Social media data mining is time-consuming but important
70% of the time spent on a content analytics project should be spent mining the data. This requires a human filter, manually searching, curating, categorizing, and reading through social media data. This also involves structuring the data to be easily uploaded to a data visualization tool or creating a pivot table.
For example, it will be much easier to parse through Twitter data because they have an API in your project. If you are scraping from forums or review sites, you may have to search for specific keywords and phrases within those sites. So you will need to identify the correct search terms for your hypothesis and build a complex Boolean query to capture all the social media data.
The result of social data mining is that the analyst can more easily contextualize the insights based on what they see in the data. The beautiful thing about this is that you don’t have to be a data scientist or even an analyst to mine social data. There are tools available to help.
Social media analysis provides context
Some might say that data analysis is the same as data mining, but it isn’t in this context. Data analysis tests a specific hypothesis and translates those findings into insights.
For example, let’s assume that while you are data mining, you notice some conversation about a specific product. Your hypothesis can go one of two ways. Perhaps it was an anomaly, and the audience only mentioned it once, and you found it while mining the data. Or the audience talks about it a lot. This type of data can uncover actionable insights.
To test the hypothesis, you might create a filter and look through the data for all product mentions to see whether conversation volume is high or low. If the volume is high, your insight is that this audience talks a lot about the product, and you may even go one step further and start tracking brand sentiment.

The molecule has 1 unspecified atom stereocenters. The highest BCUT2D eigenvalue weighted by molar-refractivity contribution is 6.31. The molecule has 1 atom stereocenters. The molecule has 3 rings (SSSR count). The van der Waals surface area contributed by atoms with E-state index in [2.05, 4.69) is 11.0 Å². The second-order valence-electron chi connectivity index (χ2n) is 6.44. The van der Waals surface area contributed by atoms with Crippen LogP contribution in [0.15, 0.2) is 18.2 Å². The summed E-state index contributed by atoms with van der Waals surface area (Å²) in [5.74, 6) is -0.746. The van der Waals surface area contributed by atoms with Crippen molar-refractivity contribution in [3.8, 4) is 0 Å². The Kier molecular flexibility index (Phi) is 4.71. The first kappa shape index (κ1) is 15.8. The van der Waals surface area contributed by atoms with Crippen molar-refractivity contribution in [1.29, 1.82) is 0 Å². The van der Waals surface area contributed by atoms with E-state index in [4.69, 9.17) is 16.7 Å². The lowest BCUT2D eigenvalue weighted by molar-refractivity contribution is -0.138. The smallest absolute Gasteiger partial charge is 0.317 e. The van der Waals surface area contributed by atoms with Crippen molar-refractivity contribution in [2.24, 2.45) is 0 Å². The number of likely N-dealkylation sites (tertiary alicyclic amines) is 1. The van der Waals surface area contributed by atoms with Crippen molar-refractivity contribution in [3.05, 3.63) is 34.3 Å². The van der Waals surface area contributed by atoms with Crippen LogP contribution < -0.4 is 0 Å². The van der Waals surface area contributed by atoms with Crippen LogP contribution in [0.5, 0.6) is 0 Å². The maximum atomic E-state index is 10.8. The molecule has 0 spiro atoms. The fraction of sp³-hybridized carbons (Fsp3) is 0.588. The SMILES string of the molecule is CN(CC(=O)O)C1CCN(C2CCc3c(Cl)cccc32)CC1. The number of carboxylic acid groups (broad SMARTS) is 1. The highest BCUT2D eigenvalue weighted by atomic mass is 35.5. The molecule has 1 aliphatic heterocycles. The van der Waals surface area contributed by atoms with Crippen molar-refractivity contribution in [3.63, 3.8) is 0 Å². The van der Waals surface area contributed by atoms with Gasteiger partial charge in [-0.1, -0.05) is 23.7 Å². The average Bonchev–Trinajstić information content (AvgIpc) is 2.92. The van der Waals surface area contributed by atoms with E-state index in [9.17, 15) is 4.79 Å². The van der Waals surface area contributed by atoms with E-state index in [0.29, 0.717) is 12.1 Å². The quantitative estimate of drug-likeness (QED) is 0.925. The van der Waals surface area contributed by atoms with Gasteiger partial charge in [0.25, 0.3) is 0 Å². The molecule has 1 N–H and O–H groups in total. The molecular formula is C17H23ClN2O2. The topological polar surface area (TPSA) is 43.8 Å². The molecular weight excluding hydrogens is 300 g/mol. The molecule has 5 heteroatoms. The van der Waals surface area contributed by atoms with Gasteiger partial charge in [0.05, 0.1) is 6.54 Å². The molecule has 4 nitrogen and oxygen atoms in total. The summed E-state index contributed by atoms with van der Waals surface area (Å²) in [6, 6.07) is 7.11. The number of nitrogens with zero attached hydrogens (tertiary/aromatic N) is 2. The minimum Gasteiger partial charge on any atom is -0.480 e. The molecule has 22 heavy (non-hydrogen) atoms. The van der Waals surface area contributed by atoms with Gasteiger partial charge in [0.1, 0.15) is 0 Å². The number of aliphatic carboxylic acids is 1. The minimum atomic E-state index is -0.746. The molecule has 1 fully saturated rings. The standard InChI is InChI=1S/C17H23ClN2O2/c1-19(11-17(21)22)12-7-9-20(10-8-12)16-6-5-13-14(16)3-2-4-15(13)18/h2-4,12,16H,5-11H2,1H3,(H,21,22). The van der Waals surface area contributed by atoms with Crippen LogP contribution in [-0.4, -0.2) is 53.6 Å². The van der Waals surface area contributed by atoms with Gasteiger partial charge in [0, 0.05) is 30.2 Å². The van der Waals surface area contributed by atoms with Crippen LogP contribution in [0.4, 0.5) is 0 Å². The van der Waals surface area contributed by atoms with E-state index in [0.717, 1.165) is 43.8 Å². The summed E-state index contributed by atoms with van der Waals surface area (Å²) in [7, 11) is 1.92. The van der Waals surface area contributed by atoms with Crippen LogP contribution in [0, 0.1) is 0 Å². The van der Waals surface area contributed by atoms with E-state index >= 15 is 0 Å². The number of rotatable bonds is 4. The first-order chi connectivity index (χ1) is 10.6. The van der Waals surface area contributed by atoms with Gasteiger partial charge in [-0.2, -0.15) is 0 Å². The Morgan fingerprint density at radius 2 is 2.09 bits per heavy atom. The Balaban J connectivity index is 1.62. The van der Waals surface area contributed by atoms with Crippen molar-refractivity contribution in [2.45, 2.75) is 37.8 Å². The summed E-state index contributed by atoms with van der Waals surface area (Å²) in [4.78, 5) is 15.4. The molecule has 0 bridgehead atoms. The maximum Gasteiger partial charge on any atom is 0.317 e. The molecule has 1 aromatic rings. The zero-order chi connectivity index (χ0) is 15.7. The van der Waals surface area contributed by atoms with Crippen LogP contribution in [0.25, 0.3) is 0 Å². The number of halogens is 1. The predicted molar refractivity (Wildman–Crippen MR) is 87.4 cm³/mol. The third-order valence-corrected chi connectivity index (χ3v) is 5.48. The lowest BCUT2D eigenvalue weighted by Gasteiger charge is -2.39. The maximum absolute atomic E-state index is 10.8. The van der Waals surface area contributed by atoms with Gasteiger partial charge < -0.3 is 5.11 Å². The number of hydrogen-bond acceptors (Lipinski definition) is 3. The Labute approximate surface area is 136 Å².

Social media data visualization helps marketers tell stories
Many analysts and BI engineers work with data visualization tools such as Tableau, Qlik, Google Data Studio, or Datorama. These tools allow them to quickly see the insights within their social media data and test hypotheses based on those findings.
Tableau is one of the most commonly used data visualization tools. It allows for easy configuration and changes to be made with drag-and-drop functionality. Within Tableau, you can visualize different data types, including line charts, bar graphs, and bubble charts.
Google Data Studio is another popular data visualization tool. Users can build reports with Google Data Studio, including data charts and pivot tables. In these reports, you can also visualize your social media analytics to discover patterns or significant relationships between variables.
While Tableau and Google Data Studio are popular data visualization tools, many free online options can be just as powerful.
Social media data visualization tools are good for telling a story using charts, graphs, and other visualizations. It’s also beneficial because it allows others to view and interact with the data visualization. It’s important to note that data visualizations may also be referred to as a social media dashboard or scorecard.
Social media data reports & scorecards
There are two main social media data reports: Campaign Performance and Social Media Scorecards.
A social media scorecard is a report and visualization that uses metrics to determine an organization’s success in each of the three areas of social media marketing — relationship, listening, and engagement. Generally, these are assessed by audience size, share of voice or conversation, social media engagement, and customer care metrics like complaints received. Many social media scorecards are designed around monthly or quarterly reviews that assess progress toward pre-defined goals.
Social media campaign performance involves identifying, collecting, organizing, analyzing, and reporting on a program or campaign. It evaluates, measures, and interprets social media results, including financial metrics like sales and ROI. It will also have social media data like clicks, CTR, impressions, clicks to the website, conversion rates, and unqualified leads.
In any case, exporting the data into a social data report is the right thing to do. It depends on your audience’s sophistication or whether they have a license to Tableau or other data visualization tools. Whatever you choose, it’s always a best practice to visualize social analysis using social software.